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Persian mix of Taarof and "Go Die!"

Week 20, Episode 40

There are two extremes in Persian day-to-day language: unimaginable hospitality with excessive politeness and death wishes as signs of endearment or frustration. Have you ever heard a good joke, laughed rolling on your belly and said, "May God kill you", meaning that the person who said the joke is just hilarious? Or have you ever got a compliment on your new cell-phone (dress/watch/etc.) and offered it to the person who so kindly noticed its beauty as a way of expressing your appreciation?

It may seem weird to newbies, but Persian people do say this stuff and become pretty much virtuoso in both skills. Let's start with this over-the-top, artful politness in communication.

And here is where you discover a new word, concept and worldview. Ladies and gentleman, welcome to Taarof

Spelled also as t'aarof, ta'arof, or tarof, it's a form of social behavior where people engaged in it are expected to be extremely polite and compliment each other, always returning the good words back to that who said them. And the range of the situations you can find others or yourslef taarofing is vast.

When you want to buy something in a shop and ask for the price, but hear back from the merchant, "Ghaabel nadareh (Don’t worry about it). You honor me with your presence," as if saying, "It's wothless, go ahead, it’s a gift", know it is not a gift, but taarof. Say back something like "Khahesh mikonam (Please, I insist)" and actually pay.

When you say, "Oh, it's a great new watch you have!" and the answer follows, "Thank you so much! Take it, it's yours", it is also taarof. Politely insist it looks better on them.

Ta'arof plays a key role in establishing good and smooth relationships in a number of ways. It shows Adab (politeness), Tavaazo (humility), Ehteraam (respect), Rudarbaayesti ( being shy or ceremonious ), and finally MehmanNavaazi (hospitality). It may seem quite exhausting, time-consuming, and kind of a riddle at first, but this is just the way it works.

One more concept to explore is shekasteh-nafsi (which literally means "broken self/ego", in other words "humbleness"): when receiving a compliment or praise, the receiver highly disagrees with the compliment, plays it down, returns it to the complimenter or reassigns it to a family member, a friend or even God. This self-lowering and the other-raising pattern is the commonest strategy in Persian.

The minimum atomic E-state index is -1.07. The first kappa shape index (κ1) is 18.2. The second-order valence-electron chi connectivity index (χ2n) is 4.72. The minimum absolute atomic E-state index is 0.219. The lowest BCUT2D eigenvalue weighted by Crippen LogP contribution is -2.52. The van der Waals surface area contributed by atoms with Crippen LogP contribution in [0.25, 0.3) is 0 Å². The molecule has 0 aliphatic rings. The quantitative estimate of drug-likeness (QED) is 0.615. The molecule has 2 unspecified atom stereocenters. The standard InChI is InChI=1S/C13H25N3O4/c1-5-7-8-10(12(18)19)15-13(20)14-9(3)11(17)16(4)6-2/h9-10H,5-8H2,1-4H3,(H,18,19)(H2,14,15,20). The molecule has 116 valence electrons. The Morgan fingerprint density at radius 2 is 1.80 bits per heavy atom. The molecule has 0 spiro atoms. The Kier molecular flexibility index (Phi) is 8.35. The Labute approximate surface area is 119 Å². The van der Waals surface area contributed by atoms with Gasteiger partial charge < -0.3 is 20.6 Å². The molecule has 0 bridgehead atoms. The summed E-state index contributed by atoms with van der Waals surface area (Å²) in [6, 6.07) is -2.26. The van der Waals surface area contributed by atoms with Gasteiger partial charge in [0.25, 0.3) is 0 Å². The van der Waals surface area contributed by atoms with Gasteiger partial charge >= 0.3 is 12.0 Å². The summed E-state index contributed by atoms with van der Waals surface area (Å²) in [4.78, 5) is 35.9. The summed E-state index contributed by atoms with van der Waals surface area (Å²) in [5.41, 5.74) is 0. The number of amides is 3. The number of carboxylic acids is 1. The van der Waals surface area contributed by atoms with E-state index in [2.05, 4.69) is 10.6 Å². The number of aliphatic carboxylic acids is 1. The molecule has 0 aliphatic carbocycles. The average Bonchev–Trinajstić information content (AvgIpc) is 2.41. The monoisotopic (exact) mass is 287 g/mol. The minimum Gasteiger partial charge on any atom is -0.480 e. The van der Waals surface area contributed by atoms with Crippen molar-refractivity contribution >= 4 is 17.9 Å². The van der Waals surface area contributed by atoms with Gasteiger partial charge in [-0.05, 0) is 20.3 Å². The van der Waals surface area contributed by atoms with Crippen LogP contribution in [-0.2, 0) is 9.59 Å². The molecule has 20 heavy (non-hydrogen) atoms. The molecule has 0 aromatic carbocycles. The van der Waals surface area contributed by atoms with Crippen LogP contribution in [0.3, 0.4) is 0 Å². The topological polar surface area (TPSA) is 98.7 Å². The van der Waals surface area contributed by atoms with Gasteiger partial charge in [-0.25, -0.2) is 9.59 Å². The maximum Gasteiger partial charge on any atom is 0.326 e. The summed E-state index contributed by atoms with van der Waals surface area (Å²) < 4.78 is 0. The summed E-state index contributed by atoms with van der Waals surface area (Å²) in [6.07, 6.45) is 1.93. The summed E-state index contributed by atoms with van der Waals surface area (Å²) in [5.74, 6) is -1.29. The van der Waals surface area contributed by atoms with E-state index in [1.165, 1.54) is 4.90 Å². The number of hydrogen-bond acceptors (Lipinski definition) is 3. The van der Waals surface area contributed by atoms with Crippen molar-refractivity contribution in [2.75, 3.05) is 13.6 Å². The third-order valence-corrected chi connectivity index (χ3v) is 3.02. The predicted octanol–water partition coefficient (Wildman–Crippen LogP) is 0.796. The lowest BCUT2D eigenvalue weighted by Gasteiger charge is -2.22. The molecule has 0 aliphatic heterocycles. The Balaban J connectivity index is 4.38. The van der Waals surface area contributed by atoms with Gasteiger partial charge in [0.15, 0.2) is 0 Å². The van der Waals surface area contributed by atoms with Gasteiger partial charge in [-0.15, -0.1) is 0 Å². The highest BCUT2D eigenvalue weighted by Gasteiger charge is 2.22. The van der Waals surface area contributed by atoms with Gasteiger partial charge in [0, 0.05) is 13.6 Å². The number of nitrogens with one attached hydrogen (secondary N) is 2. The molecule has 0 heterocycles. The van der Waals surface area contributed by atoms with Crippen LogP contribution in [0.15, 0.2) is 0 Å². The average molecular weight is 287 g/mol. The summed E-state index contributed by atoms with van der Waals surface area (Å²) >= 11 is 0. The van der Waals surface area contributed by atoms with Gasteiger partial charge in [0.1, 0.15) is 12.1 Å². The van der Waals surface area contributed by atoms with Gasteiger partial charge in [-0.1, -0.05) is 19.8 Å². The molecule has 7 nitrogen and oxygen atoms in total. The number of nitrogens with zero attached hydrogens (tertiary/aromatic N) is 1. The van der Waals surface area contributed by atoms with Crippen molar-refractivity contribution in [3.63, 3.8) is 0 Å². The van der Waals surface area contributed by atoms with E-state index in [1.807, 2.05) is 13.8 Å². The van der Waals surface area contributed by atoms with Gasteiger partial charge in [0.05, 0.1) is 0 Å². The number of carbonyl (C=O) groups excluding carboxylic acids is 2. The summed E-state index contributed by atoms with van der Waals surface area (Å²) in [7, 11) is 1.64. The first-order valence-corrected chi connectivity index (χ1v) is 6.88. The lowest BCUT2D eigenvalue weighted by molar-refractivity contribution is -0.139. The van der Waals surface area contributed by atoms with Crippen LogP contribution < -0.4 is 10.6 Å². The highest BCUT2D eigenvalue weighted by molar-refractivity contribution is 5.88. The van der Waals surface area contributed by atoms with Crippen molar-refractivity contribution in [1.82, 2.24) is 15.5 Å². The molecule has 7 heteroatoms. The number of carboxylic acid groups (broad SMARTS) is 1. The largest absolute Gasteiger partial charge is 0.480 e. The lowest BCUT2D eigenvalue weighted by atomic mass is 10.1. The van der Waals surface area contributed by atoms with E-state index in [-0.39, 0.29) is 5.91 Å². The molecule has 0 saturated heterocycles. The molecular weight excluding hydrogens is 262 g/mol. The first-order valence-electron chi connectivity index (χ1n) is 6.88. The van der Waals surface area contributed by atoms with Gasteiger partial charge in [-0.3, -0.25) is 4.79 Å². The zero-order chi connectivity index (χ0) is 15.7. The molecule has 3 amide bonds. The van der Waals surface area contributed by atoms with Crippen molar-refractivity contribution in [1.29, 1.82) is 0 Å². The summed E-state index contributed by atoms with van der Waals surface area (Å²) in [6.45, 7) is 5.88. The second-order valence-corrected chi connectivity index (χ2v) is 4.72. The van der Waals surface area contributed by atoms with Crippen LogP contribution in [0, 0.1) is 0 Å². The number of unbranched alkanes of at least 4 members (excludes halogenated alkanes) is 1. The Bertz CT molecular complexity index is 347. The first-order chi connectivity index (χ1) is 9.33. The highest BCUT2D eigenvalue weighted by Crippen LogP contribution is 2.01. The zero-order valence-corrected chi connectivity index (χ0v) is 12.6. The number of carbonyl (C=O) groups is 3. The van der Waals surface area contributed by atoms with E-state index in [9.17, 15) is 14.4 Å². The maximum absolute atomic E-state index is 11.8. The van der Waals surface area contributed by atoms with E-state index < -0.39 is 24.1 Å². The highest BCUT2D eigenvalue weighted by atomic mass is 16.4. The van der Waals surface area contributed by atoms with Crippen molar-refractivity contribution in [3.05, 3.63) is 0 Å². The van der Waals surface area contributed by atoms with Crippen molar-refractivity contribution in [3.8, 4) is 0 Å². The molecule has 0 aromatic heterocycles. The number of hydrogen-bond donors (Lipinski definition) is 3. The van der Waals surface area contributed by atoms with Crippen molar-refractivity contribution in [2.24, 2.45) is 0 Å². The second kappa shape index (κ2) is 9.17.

Other techniques are: many ways to say "Thank you" in Persian, including "Merci", and asking lots of questions about family, life, work before actually going to business (the more questions, the more polite you will be perceived).

Cool. Now, what's the deal with this Go-Die issue? It turned out, in their speech the Persians frequently mention death, say "I'll kill you" and use death wishes, addressing them to their loved ones, children, friends, and so on. The twist is that in most cases these expressions don't really mean bad, quite the opposite.

  • Jeegareto bokhoram = "I eat your liver." This is actually, as strange as it is, an endearing statement used when you’re trying to express to someone that you love them so much that you could just eat them up! It is normally applied between people who are close to each other.
  • Marg-e toe or Toe-bemeeri = "If you die" or "May you die." This means "I value your life and swear—to it—that I speak the truth." This is often used in a casual dialogue as an emphasis on its truthfulness. "Toe-bemeeri, the movie wasn't bad."
  • Boro bemeer! = "Go die" or "Go to hell." Well, this one do mean "Shut up" or "Get out of here" and is not intended to be sweet. The softer version will be "Boro baba" that is not harsh and just shows the one who says it was offended, annoyed or tired.
  • Moosh bokhoradet = "May a mouse eat you." When something or someone is extremely cute, this is the phrase to use. In fact, they’re so freakin’ cute, a mouse should eat them. Why a mouse? Who knows, really.

Ah, there are so many more different expressions like those above in Persian. The issue of the Iranians' wishing death right and left actually causes a lot of misunderstanding between them and people from other cultures. 

Hopefully, this episode at least a little opened up the reality from the Persian language point of you: they don't really plan a murder or want to see anyone dead, it is what they inherited from so long ago, possibly noone can tell now what are the reasons to say these expressions. So no need to freak out here.

So, compliments as a ritual of social etiquette and threats that convey a message of great love and appreciation... Confusing, isn't it? :) Throughout this Langventure in Persian I was trying to present you its beauty and magic that is sometimes hidden in the most unexpected places.

Time to say my goodbyes to Farsi—بدرود (Bed-rood) Goodbye!—and start on a new journey—into Swahili!

!موفق باشيد (Mo'afagh basheed) Good luck!

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